Group Fails to Find Amelia Earhart’s Wreckage, Again. How Many Times Have We Seen This Before?

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Time & Life Pictures / Getty Images

Amelia Earhart, seen in the cockpit of a plane.

You know, maybe we’re better off not knowing. After 75 years, the search for Amelia Earhart has become the stuff of legend. But amid a sea of unknowns, one thing’s certain: Scientists remain obsessed with figuring out what happened to Amelia Earhart.

Upon commemorating her 115th birthday Tuesday, yet another search for the remains of her — or her plane — came up empty. And it’s a scenario that’s been repeated countless times since her 1937 disappearance. Sadly, though, we’re no closer to knowing her final resting place. On Tuesday The International Group for Historic Aircraft Recovery landed back in Hawaii, empty-handed, after a nearly three-week-long expedition.

(PHOTOS: Amelia Earhart, Before Her Mysterious Disappearance)

They were scouring an area in the southwestern Pacific Ocean for any evidence that Amelia Earhart and her navigator, Fred Noonan, crashed on the remote Pacific atoll Nikumaroro, called Gardner Island at the time of Earhart’s final leg of her around-the-world flight.  Even after spending $2.2 million on this most recent search mission alone, the failed attempts certainly haven’t dampened TIGHAR’s tenacity in searching for Earhart’s true crash site.

(LIST: Top 10 Most Famous Disappearances)

The TIGHAR group ran into all kinds of trouble in its underwater voyage, gaining only five days of actual search time, half what it expected, because of the potholed cliff face underwater and malfunctioning equipment. Sure, the group hoped for a shiny piece of Electra aircraft (and didn’t find any), but this wasn’t the first time a group went in with high hopes only to come back with pictures of an empty Pacific Ocean.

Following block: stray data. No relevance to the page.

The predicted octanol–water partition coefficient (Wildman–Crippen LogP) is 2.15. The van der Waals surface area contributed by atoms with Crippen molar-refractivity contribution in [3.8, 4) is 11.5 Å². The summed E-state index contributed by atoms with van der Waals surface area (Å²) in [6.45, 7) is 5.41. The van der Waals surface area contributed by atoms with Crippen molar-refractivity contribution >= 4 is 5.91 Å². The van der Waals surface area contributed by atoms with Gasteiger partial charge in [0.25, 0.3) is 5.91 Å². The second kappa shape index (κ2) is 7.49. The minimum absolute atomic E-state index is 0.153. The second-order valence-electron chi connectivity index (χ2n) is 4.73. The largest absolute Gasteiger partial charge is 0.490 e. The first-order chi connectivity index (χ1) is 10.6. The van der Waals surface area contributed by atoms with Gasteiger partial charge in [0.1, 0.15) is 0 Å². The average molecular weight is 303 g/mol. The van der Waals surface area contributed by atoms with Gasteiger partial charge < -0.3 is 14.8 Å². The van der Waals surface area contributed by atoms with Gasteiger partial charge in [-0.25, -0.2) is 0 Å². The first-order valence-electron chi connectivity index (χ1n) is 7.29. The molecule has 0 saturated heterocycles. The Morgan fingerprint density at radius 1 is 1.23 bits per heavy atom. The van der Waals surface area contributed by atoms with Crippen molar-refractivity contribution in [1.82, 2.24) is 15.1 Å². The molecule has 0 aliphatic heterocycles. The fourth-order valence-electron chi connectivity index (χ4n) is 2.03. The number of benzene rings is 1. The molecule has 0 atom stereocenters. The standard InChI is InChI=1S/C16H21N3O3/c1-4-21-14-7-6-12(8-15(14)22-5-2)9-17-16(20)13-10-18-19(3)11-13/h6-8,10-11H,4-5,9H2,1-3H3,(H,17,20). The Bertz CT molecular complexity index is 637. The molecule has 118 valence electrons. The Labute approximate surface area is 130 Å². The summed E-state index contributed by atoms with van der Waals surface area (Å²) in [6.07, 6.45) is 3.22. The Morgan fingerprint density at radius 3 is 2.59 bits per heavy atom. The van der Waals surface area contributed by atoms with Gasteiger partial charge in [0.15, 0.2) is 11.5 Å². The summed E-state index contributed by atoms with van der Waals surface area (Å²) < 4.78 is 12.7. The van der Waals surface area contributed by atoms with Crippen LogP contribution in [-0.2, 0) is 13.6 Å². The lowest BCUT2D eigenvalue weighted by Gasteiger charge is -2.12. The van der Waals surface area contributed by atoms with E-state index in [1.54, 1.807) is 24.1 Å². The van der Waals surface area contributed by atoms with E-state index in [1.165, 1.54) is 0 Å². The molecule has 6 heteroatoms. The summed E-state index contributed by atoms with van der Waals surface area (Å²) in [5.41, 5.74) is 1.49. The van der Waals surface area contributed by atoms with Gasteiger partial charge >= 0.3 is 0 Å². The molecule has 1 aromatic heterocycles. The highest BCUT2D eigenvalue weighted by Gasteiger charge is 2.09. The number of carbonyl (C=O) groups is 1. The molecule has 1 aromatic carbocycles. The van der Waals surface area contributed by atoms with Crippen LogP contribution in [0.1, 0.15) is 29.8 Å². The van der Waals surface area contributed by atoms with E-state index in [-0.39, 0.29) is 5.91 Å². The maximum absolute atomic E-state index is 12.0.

Ever since Earhart left what is now Papua New Guinea en route to Howland Island in the South Pacific on July 2, 1937, and never made it there, searches have continued. The United States government led the original search, but bypassed Gardner Island after an initial flyover. Finding nothing after 75 years, the strongest theory ever since her disappearance is that she simply crashed into the ocean somewhere along the route, never to be seen again. But that seems rather anti-climactic, doesn’t it?

The desire to know more, to know specifically, has led searchers to scour the seas in large swaths, including the group Nauticos looking in 1,200 square mile blocks of seas north and west of Howland Island as recently as 2006. The group didn’t find anything, but hopes to return. If the theory holds that Earhart’s Electra ran out of fuel, there’s the hypothetical possibility that the plane is still resting at the bottom of the ocean, as deep as 18,000 feet, just waiting to be found. Sounds enticing for deep-sea search teams, no?

While nobody had gained permission from the nation of Kiribati to search the seas near Nikumaroro before this latest expedition (the U.S. State Department helped clear the path on this one), plenty of people have traced the landscape by foot, or even by air. In fact, TIGHAR has found tools, an aluminum panel that could resemble that of an Electra’s, a curved, clear Plexiglass that, again, could be a window from an Electra and a heel of a shoe that — yes, it’s coming — could be that of a 1930s shoe worn by Earhart. TIGHAR has also claimed that new analysis of a photo taken three months after Earhart’s plane went down show what could be landing gear on the island and garbled Coast Guard transmissions originally dismissed could of come from Earhart’s plane on the island, the group says.